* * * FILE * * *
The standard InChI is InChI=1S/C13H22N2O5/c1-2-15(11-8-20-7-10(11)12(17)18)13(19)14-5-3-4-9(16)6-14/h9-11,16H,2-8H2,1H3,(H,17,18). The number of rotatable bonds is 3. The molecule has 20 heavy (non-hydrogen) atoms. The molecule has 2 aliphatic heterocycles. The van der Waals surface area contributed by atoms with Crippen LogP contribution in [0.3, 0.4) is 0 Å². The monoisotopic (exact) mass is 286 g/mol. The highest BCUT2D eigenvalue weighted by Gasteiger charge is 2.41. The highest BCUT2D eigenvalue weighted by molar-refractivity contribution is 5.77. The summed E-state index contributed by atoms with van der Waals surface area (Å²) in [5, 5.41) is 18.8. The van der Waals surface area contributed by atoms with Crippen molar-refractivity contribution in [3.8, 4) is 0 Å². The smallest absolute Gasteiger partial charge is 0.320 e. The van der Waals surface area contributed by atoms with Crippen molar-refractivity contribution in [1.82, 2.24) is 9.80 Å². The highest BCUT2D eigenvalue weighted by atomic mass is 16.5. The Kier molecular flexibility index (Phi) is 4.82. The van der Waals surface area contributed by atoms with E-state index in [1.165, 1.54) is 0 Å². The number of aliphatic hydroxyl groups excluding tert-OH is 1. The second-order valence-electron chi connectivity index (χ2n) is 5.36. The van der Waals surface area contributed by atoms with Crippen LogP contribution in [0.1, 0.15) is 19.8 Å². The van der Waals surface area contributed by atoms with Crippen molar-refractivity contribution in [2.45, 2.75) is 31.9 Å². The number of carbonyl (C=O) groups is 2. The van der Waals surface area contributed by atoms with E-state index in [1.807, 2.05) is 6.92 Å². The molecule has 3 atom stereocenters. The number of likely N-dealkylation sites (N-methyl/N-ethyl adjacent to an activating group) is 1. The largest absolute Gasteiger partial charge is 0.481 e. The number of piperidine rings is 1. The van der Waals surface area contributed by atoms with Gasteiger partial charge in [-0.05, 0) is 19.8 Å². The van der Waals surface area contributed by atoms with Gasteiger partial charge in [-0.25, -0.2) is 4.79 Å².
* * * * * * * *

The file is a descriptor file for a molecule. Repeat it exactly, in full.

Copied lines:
The standard InChI is InChI=1S/C13H22N2O5/c1-2-15(11-8-20-7-10(11)12(17)18)13(19)14-5-3-4-9(16)6-14/h9-11,16H,2-8H2,1H3,(H,17,18). The number of rotatable bonds is 3. The molecule has 20 heavy (non-hydrogen) atoms. The molecule has 2 aliphatic heterocycles. The van der Waals surface area contributed by atoms with Crippen LogP contribution in [0.3, 0.4) is 0 Å². The monoisotopic (exact) mass is 286 g/mol. The highest BCUT2D eigenvalue weighted by Gasteiger charge is 2.41. The highest BCUT2D eigenvalue weighted by molar-refractivity contribution is 5.77. The summed E-state index contributed by atoms with van der Waals surface area (Å²) in [5, 5.41) is 18.8. The van der Waals surface area contributed by atoms with Crippen molar-refractivity contribution in [3.8, 4) is 0 Å². The smallest absolute Gasteiger partial charge is 0.320 e. The van der Waals surface area contributed by atoms with Crippen molar-refractivity contribution in [1.82, 2.24) is 9.80 Å². The highest BCUT2D eigenvalue weighted by atomic mass is 16.5. The Kier molecular flexibility index (Phi) is 4.82. The van der Waals surface area contributed by atoms with E-state index in [1.165, 1.54) is 0 Å². The number of aliphatic hydroxyl groups excluding tert-OH is 1. The second-order valence-electron chi connectivity index (χ2n) is 5.36. The van der Waals surface area contributed by atoms with Crippen LogP contribution in [0.1, 0.15) is 19.8 Å². The van der Waals surface area contributed by atoms with Crippen molar-refractivity contribution in [2.45, 2.75) is 31.9 Å². The number of carbonyl (C=O) groups is 2. The van der Waals surface area contributed by atoms with E-state index in [1.807, 2.05) is 6.92 Å². The molecule has 3 atom stereocenters. The number of likely N-dealkylation sites (N-methyl/N-ethyl adjacent to an activating group) is 1. The largest absolute Gasteiger partial charge is 0.481 e. The number of piperidine rings is 1. The van der Waals surface area contributed by atoms with Gasteiger partial charge in [-0.05, 0) is 19.8 Å². The van der Waals surface area contributed by atoms with Gasteiger partial charge in [-0.25, -0.2) is 4.79 Å².